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The streets of Whitechapel are a savage place to grow up, especially during the terrible winter of 1895. Even before she was brought into the world, the odds were stacked against Effie Wilson.
Born to two irresponsible, alcoholic parents, Effie is the eldest of five children - none of whom really stand a chance. Matters are made even worse when Effie’s parents disappear one day, never to return.
Effie, who is only 13, and her brother John need to care for their three little sisters, but London is no place for children on their own. Scrambling to stave off starvation and homelessness, Effie and John disagree on how to protect their siblings.
Now alone with her sisters, Effie will do anything for them, but she’s beginning to realize that her efforts will never be enough. Her only hope could rest in Willie Green, a sweet boy with bright hazel eyes who comes and goes from Effie’s life.
If only she knew when he might appear again...
What listeners say about Abandoned Wharf SistersAverage customer ratings
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- John Marsden
Really enjoyed it.
I found this book very enjoyable, it is simple telling a sad story of abandonment and the courage of an elder sister doing her best to look after her siblings. It is very sad in parts but I think it gives a good example of how the poverty stricken suffered in the late 1800's. The narration was pretty good and the story moved along at a reasonable pace, it is only short so was easy to listen to in one sitting. ***** will definitely be listening to more of this author.
- sci teacher
Effie and John, 13 and 10/11 respectively, struggle to help their 3 younger sisters alive. But the best they can do is beg or work on the docks selling fish. London in 1895 is unforgiving to poor people in the winter, especially kids on their own.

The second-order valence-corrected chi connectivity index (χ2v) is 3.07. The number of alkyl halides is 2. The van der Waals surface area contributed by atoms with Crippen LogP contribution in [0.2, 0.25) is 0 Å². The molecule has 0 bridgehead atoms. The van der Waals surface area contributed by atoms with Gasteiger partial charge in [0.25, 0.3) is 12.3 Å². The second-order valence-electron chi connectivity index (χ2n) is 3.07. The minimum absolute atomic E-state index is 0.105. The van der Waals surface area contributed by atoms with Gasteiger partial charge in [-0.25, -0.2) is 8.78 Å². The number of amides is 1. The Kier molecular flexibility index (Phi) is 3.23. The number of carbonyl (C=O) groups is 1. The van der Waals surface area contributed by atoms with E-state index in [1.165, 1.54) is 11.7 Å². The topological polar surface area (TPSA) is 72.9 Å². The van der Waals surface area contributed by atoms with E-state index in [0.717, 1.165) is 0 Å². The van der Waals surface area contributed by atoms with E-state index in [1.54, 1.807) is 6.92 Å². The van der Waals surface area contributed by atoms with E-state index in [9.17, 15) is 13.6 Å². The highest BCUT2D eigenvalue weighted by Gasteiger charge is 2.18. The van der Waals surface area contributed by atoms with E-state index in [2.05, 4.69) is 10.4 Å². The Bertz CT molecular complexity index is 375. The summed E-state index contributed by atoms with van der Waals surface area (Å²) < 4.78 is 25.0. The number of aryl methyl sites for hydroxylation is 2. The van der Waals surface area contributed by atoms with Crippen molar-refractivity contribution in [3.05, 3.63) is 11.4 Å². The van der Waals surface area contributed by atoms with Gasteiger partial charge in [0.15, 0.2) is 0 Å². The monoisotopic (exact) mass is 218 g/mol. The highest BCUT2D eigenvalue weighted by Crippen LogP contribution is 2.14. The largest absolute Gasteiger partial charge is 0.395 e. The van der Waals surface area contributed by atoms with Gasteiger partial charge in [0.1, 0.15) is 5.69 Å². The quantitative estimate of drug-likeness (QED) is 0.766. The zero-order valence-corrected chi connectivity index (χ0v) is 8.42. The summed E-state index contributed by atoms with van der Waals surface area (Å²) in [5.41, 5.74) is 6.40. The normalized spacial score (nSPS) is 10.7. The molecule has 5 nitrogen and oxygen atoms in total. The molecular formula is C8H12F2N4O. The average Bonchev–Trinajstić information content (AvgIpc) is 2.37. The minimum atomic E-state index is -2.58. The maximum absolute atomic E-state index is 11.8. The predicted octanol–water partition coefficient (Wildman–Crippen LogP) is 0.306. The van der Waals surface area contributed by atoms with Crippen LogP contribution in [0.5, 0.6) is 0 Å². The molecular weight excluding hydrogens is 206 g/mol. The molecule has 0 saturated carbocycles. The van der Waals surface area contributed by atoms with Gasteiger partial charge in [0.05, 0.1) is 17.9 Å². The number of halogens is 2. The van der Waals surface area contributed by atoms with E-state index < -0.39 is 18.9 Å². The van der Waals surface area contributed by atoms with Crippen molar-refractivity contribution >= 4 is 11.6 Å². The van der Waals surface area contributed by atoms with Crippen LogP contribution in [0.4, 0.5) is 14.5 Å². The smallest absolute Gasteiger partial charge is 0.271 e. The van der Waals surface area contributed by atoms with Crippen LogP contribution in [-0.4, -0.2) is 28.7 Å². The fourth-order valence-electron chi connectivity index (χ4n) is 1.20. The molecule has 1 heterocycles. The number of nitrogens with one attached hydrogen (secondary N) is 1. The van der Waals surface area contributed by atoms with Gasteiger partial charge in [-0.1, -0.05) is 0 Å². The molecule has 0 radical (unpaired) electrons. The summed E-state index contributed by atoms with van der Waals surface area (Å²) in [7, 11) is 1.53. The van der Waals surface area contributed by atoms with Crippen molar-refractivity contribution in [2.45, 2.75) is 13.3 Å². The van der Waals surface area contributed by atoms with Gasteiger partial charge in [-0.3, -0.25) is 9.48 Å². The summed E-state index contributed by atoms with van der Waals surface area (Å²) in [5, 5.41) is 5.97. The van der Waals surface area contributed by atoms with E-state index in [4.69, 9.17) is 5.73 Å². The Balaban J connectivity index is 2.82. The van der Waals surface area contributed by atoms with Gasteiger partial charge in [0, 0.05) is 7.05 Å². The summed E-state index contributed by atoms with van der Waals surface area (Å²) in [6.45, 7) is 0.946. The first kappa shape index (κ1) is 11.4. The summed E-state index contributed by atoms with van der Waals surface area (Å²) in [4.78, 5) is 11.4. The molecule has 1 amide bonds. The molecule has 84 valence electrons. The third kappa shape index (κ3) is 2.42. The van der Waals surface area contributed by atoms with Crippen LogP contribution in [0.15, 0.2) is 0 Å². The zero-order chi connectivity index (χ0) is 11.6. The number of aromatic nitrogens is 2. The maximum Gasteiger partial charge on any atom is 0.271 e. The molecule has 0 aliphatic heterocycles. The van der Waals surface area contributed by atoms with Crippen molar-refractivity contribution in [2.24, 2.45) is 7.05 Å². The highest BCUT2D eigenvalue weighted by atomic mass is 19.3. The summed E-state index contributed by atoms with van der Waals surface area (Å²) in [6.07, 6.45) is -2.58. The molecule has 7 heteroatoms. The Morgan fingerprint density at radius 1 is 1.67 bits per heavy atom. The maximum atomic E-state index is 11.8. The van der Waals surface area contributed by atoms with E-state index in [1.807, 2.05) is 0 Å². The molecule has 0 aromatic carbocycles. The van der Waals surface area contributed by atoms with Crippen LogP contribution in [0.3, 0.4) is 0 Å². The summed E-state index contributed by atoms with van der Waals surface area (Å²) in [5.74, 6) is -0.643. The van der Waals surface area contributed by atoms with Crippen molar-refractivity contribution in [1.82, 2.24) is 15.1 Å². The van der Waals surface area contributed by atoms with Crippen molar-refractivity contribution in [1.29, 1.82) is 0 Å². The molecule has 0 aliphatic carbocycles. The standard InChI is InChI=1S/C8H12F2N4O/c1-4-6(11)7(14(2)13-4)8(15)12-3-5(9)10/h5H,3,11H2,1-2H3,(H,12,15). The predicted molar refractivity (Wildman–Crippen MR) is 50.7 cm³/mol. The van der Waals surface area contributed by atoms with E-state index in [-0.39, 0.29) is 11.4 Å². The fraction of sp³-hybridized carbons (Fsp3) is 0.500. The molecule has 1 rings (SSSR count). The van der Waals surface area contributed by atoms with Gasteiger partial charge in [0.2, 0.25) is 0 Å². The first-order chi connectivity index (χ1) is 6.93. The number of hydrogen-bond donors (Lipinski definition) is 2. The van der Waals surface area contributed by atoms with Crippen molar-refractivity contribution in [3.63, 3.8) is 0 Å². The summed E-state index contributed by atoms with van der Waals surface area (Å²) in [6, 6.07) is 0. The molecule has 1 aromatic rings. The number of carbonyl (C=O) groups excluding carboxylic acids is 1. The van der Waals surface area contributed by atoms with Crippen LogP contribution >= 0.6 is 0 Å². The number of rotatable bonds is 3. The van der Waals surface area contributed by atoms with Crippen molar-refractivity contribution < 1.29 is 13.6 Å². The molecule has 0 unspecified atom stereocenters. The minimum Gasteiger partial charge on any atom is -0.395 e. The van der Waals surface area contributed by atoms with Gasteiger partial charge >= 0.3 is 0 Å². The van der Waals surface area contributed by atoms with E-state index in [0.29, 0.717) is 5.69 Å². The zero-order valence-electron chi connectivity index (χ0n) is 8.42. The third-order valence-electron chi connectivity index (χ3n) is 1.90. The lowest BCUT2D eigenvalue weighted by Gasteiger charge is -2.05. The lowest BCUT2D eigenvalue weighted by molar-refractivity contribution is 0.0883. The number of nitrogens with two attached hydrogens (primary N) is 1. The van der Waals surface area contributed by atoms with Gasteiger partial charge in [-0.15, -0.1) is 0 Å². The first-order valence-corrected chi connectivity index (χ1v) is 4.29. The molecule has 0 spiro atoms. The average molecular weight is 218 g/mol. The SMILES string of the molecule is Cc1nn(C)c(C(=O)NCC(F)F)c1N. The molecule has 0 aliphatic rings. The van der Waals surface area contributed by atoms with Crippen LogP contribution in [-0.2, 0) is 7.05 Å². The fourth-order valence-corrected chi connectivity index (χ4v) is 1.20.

• The title fits but is kinda unfair to poor John because he too was abandoned.
• One can’t help but want to hug Effie and her siblings. Not sure how anybody could just abandon their kids, but I guess people do what they do.
• There are several time skips in here, but it makes sense in this story.
• There are quite a few repeated lines in the book, which is downright disconcerting to hear.
• The romance angle was okay. The kid didn’t have much choice even if she didn’t fall in love with her childhood friend.
• Several plot points were a stretch.
• I had to stop listening at some points because it was just downright depressing.
• I wondered why they selected a male narrator when the MC was a 13-year-old girl. He did a nice job, but a woman probably would have fit Effie better. As this did not have a first-person perspective, it worked out fine.
Not much happens if you think about it. Try not to starve. Try not to starve. Rinse and repeat. But rendered in the lovely British accent and complete with the descriptions of the 1890’s, it’s still worth experiencing.
*I got the book on a free code site. I understand I do not have a set-in-stone obligation to share my thoughts, but have freely chosen to do so anyway.